Experiments with Pops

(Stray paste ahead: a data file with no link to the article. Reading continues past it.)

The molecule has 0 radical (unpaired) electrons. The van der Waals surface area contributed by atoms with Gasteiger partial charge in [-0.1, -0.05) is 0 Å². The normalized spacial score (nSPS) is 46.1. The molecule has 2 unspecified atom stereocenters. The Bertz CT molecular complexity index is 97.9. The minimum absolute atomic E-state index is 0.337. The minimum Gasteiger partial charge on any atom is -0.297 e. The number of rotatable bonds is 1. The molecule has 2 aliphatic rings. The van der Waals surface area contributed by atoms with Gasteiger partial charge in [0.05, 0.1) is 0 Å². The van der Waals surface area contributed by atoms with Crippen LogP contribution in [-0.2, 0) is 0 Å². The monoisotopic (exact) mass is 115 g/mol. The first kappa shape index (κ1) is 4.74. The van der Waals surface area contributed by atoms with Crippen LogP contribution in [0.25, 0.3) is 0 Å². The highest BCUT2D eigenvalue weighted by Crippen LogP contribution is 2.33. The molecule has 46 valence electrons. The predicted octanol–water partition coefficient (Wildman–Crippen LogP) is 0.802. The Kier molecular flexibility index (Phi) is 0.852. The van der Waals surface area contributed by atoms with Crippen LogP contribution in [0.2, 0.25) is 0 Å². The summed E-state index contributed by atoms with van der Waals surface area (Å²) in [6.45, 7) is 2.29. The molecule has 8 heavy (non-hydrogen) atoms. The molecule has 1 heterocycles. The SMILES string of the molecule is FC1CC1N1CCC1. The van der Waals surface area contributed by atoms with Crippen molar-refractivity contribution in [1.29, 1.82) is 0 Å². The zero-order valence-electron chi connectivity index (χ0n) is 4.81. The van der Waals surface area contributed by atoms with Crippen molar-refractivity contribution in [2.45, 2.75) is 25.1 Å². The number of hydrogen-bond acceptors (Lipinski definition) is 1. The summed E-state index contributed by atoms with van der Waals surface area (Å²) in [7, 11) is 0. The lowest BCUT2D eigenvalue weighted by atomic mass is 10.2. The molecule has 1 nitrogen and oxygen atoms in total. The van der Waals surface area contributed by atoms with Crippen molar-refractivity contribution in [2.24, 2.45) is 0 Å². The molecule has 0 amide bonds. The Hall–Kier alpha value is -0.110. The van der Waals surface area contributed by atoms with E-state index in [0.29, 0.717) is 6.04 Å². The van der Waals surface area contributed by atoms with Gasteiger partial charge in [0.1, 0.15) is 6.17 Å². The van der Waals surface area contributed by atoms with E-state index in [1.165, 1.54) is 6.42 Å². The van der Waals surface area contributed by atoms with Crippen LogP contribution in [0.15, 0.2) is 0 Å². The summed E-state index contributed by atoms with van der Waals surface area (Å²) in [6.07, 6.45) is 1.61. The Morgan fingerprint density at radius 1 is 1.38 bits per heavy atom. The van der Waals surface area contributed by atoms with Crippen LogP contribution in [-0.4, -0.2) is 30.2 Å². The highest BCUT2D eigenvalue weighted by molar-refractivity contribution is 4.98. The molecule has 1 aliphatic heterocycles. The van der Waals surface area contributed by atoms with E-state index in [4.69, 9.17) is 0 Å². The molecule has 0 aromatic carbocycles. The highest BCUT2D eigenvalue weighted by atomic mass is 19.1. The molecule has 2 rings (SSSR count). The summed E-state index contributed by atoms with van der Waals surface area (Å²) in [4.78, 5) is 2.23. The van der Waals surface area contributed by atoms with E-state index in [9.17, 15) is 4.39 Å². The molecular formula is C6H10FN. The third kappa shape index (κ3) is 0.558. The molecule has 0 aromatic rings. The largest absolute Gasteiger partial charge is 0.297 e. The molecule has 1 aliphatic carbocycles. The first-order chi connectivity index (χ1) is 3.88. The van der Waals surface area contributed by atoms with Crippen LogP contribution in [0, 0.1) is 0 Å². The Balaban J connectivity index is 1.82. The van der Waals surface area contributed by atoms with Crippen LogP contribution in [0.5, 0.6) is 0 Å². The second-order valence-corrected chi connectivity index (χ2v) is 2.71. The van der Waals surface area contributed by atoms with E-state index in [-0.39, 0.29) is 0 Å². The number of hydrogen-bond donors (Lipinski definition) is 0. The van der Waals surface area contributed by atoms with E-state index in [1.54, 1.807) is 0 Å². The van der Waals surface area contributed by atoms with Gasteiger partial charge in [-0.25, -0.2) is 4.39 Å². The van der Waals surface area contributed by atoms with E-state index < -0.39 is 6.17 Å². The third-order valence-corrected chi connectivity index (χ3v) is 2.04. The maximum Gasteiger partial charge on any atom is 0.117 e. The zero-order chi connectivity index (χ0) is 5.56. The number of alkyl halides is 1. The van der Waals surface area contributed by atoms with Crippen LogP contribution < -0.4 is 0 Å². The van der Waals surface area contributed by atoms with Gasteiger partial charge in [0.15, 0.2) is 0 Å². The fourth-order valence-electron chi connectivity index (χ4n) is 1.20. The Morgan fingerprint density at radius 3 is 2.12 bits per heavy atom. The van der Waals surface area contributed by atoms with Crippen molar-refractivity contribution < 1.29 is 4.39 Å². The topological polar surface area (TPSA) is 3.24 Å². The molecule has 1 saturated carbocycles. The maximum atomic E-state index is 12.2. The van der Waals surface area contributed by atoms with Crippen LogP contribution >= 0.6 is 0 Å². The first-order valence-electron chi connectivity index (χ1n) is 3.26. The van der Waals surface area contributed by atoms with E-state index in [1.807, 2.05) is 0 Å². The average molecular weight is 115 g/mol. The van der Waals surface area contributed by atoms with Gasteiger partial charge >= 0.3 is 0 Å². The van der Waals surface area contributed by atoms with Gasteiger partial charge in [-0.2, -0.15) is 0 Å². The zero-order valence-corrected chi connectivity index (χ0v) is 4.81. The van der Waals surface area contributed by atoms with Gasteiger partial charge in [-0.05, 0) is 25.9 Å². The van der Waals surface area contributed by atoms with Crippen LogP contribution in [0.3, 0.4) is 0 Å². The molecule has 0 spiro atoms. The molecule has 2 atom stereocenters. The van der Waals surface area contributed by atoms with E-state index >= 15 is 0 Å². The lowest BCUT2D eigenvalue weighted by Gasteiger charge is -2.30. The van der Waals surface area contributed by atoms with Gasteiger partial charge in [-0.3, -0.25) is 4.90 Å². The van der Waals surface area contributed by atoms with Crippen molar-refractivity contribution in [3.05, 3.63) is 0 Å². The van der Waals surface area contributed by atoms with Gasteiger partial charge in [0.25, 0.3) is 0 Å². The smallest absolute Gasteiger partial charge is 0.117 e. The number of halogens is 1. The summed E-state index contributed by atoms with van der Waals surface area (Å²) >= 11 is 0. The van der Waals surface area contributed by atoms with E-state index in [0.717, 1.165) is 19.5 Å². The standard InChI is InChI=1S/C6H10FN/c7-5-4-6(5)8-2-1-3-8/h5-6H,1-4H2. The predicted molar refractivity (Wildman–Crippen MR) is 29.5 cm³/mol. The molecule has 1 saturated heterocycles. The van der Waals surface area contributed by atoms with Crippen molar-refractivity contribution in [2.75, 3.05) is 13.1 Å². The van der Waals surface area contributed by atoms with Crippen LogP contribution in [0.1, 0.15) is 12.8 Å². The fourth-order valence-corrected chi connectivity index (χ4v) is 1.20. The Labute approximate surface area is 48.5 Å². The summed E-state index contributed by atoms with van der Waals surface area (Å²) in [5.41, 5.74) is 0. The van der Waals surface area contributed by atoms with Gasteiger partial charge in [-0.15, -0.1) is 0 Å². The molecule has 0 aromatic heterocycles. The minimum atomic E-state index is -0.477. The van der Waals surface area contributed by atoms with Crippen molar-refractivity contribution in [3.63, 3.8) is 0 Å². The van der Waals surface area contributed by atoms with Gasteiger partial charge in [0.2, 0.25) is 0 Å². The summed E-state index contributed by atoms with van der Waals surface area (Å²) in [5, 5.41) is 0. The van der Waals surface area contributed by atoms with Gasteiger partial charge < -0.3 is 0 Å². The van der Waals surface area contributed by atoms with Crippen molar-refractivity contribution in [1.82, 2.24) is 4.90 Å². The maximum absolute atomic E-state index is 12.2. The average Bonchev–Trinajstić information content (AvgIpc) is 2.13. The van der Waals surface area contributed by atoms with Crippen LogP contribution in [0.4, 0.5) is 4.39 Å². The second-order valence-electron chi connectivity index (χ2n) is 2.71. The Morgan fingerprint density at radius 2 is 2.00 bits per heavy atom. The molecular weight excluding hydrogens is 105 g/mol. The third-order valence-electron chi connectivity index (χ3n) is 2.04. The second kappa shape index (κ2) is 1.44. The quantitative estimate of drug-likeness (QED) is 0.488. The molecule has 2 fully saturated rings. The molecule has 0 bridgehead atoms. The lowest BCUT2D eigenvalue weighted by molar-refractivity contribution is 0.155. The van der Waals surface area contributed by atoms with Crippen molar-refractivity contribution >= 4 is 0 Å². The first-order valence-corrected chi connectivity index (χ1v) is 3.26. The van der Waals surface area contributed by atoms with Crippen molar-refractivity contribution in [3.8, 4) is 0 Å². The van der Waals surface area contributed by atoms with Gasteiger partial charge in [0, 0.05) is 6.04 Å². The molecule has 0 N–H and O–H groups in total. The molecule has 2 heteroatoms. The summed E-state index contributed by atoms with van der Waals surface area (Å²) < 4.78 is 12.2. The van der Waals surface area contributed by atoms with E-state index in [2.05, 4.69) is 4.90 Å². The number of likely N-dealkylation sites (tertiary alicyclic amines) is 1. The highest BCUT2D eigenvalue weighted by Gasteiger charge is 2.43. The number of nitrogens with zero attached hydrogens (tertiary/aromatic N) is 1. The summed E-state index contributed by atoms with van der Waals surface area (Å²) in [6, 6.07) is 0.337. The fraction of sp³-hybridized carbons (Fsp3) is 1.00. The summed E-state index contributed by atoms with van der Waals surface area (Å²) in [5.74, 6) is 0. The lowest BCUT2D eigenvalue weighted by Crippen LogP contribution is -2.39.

Featuring guitarist JOHN McLAUGHLIN!! Originally released in 1968 on Major Minor Records in the UK and now available on CD for the first time ever! Digitally re-mastered from the original Stereo analog master tapes. Includes the original album cover artwork and liner notes exactly as they appear on the original LP. Features Gordon Beck on piano, John McLaughlin on guitar, Jeff Clyne on bass, and Tony Oxley on drums. LINER NOTES: This could be the most creative jazz quartet album ever recorded in Europe. Which might seem an exaggerated claim, but isn't: and for two very good reasons. The first is that previous quartet recordings in London, or on the Continent, and including the best, have consisted of a rhythm section accompanying a leading soloist; whereas this one features a genuine collective development along lines which no other group, except Gary Burton's in America, has yet proceeded. The second and probably more important reason is the actual quality of the musicianship. And by quality I mean much more than just each member being an outstanding player. One expects this, and there are always arguments and counter-arguments about who is the best jazz pianist, guitarist and so on in a particular country. But the way these four players have merged their abilities to form an ensemble and to explore the material is quite remarkable. It represents a big step forward in European jazz, and an exciting one, with new standards of rapport, feeling and improvisation: almost a musical clairvoyance. But also a step that is logical and straight-ahead, without any weirdness or difference for the sake of being different. The idea of 'Experiments With Pops' was a direct result of the successful 'Doctor Dolittle Loves Jazz' LP, a trio interpretation of the Leslie Bricusse film-score which Gordon Beck recorded with bassist Kenny Baldock and drummer Jackie Dougan - and which now has a follow-up in their 'Half A Jazz Sixpence' LP. Immediately after the 'Dolittle' sessions, I suggested to Gordon that he might find it worthwhile to explore, in depth, several of the more interesting items from the popular song charts. He seemed enthusiastic, although we both agreed that this could only be done by a process akin to metabolism: reshaping and building up the original sources into proper jazz vehicles instead of merely converting X or Y 'pop' song into swing-time. Also, Gordon expressed the wish to do this job with his regular trio, featuring Jeff Clyne on bass and Tony Oxley on drums. Gradually, in the weeks that followed, the whole thing began to emerge - after sifting through dozens and dozens of recent songs and with Gordon - from some small first insight - finding ways for the trio to perform each final selection. The quartet was really an afterthought. Gordon 'phoned me one night, said that he's been listening to a new guitarist of world-class called Johnny McLaughlin, and that if we added him to the sessions we would get a more interesting ensemble without having to change our basic approach to the music. And so to the sessions ... although words are usually inadequate to describe good music; or for instance how these four individuals became a creative team. The album should be listened to at this point. These Boots Are Made for Walkin', a song composed by Lee Hazelwood, and Nancy Sinatra's first big hit, is taken at a searing pace and after being thoroughly rehearsed just before the session was in fact recorded in one take. The sustained impact of the group's performance is very exciting, and even as Gordon and Johnny McLaughlin take their solos the bass and drums keep reminding the listener that the whole thing is a collective development. Norwegian Wood, a number from the Beatles' 'Rubber Soul' LP, is taken at an easier, but still-swinging tempo - with Johnny McLaughlin playing a twelve-string acoustic instead of his usual electric guitar. Sunny, composed and first recorded by American Bobby Hebb, features Gordon alone. He examines it out of tempo and adds some beautiful embellishments. Up, Up and Away, originally popularised and very well by the Johnny Mann Singers, lasts for over eight minutes in this quartet version. It undergoes a regular series of tempo increases without ever disturbing the overall flow, until at last the balloon flies away 'higher' than any of the instruments. Michelle, another Beatles' song, also features changes of tempo in it's first statement of the theme, but afterwards the pre-dominant feeling is up. But I Can See for Miles, in contrast to it's first recording by The Who, is played very slowly and carefully and is perfectly ensembled from beginning to end. As Gordon commented at the session: 'I imagined us all standing on the seashore, able to see out for miles and with Tony playing the sea.' The Beach Boys' Good Vibrations, in my opinion the finest pop single of recent years, is different again. Johnny McLaughlin plays the verse-melody on Spanish guitar, then Jeff Clyne introduces the chorus-melody which is also a rhythmic figure, and then all four musicians, briefly and freely play the different vibrations which the music suggests to them. Gordon calmly re-introduces the verse, but the next chorus-melody leads to another free section and a fascinating climax. Finally there is Monday, Monday, first popularised by the Mamas and the Papas, and here, after it's introspective beginning, a further occasion for excitement. Fittingly the album ends, as it began, with a demonstration of collective jazz enterprise - so that the eventual fade-away is like a cross roads with a clear signpost which says: GROUP DEVELOPMENT. I believe it is most auspicious that this is a European, and not an American jazz record. For it shows that the age of the inferiority complex has definitely passed. RAY HORRICKS.